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Hospitalized man shot by Albany Police is identified as investigation continues

 The parking lot at the corner of New Scotland & Dana Avenues where Jordan Young was shot.
Dave Lucas
The parking lot at the corner of New Scotland & Dana Avenues where Jordan Young was shot.

The man shot by Albany Police early Monday morning has been identified.

Center for Law and Justice Executive Director Alice Green says the 32-year-old man shot along New Scotland Avenue after charging police with a knife is Jordan Young, a Morris Street resident.

"Mr. Young walked his dog three or four times a day," Green said. "So he's always in the area. He always carried with him a small pocket knife. Not a huge knife like is being portrayed."

Albany Police Spokesman Steve Smith said “It's important to clarify that this was not a pocket knife. We located a knife at the scene. We have that knife in our evidence has a four inch blade as well as a three inch handle. So in total it's a seven inch long knife."

Green says Young, bipolar and schizophrenic, has had two recent encounters with Albany Police. His family told Green Young was treated poorly by officers in one of the previous encounters, January 14th.

"The family claims that Young, two weeks ago, was sitting in his car in front of his house, the police went up to his car, broke the window and pulled him out of the car, took him to the police station to where they beat him," said Green. "They have photographs of what he looked like after. And, you know, we don't understand that."

Chief Eric Hawkins and Mayor Kathy Sheehan have promised transparency as the investigation continues and body cam footage of the shooting is reviewed. Body cam footage of Young's prior encounters will also likely be reviewed. Nairobi Vives chairs the Albany Community Police Review Board.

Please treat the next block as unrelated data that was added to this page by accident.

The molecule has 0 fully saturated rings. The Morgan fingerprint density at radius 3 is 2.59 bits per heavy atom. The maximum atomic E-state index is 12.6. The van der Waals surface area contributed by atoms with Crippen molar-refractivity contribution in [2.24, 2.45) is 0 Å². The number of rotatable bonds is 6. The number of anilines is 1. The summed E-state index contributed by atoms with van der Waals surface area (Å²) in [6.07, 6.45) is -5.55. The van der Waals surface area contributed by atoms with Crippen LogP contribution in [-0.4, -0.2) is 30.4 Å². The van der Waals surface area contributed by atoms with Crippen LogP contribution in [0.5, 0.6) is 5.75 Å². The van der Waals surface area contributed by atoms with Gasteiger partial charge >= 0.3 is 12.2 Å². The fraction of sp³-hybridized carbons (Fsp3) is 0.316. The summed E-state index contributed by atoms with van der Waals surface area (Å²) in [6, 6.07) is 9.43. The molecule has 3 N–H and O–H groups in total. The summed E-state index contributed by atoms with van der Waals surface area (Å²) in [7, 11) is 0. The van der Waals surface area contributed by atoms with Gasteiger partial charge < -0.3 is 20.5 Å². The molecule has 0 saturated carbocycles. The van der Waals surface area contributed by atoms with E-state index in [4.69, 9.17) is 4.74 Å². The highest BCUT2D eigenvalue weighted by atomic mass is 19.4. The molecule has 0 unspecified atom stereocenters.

"Our members have been in contact with Chief Hawkins and leadership from the Office of Professional Standards to arrange a review of body worn camera footage to see firsthand," said Vives. "With the passing of Proposition 7, the Albany Community Police Review Board now has the authority to conduct investigations independent of the Office of Professional Standards. After reviewing the body worn camera footage, the CPRB will determine if an independent investigation is warranted in this case. We stand committed to ensuring that this incident, and all others, are handled appropriately and with transparency."

Chief Hawkins told reporters Monday that police happened upon Young walking his dog after being dispatched to the area following a 911 call of a man being held at gunpoint in a Morris Street residence.

"And that someone had, escaped, I guess, to the roof, and was running across rooftops," Hawkins said. "And so it was a fairly chaotic scene and you know, the officers get this information that somebody's being held at gunpoint in a home invasion, and they're getting this additional information, and they're trying to sort all of this out. And so when they encountered the man with the dog, the officers didn't know what this person's involvement was, or if the person was involved at all, but, but it was important information that they had to investigate, you know, what was going on there."

While Young remains at Albany Medical Center in critical condition after being shot in the torso, Green has several other questions for authorities.

"We don't know why the police department continues to try to make a connection between the 911 call that they received regarding a home invasion and Mr. Young, we just don't understand that," Green said. "They haven't been able to explain it to me. And also the question regarding tasing, you know, when they approached, you know, they claim that he that he was not responsive to their orders. Did they try to tase him? We have not received an answer to that from the police department yet."

Again, Smith: “...yeah when we have all the information you know, we’ll certainly put that information out. We’re still trying to investigate and sort that out ourselves.”

Dave Lucas is WAMC’s Capital Region Bureau Chief. Born and raised in Albany, he’s been involved in nearly every aspect of local radio since 1981. Before joining WAMC, Dave was a reporter and anchor at WGY in Schenectady. Prior to that he hosted talk shows on WYJB and WROW, including the 1999 series of overnight radio broadcasts tracking the JonBenet Ramsey murder case with a cast of callers and characters from all over the world via the internet. In 2012, Dave received a Communicator Award of Distinction for his WAMC news story "Fail: The NYS Flood Panel," which explores whether the damage from Hurricane Irene and Tropical Storm Lee could have been prevented or at least curbed. Dave began his radio career as a “morning personality” at WABY in Albany.
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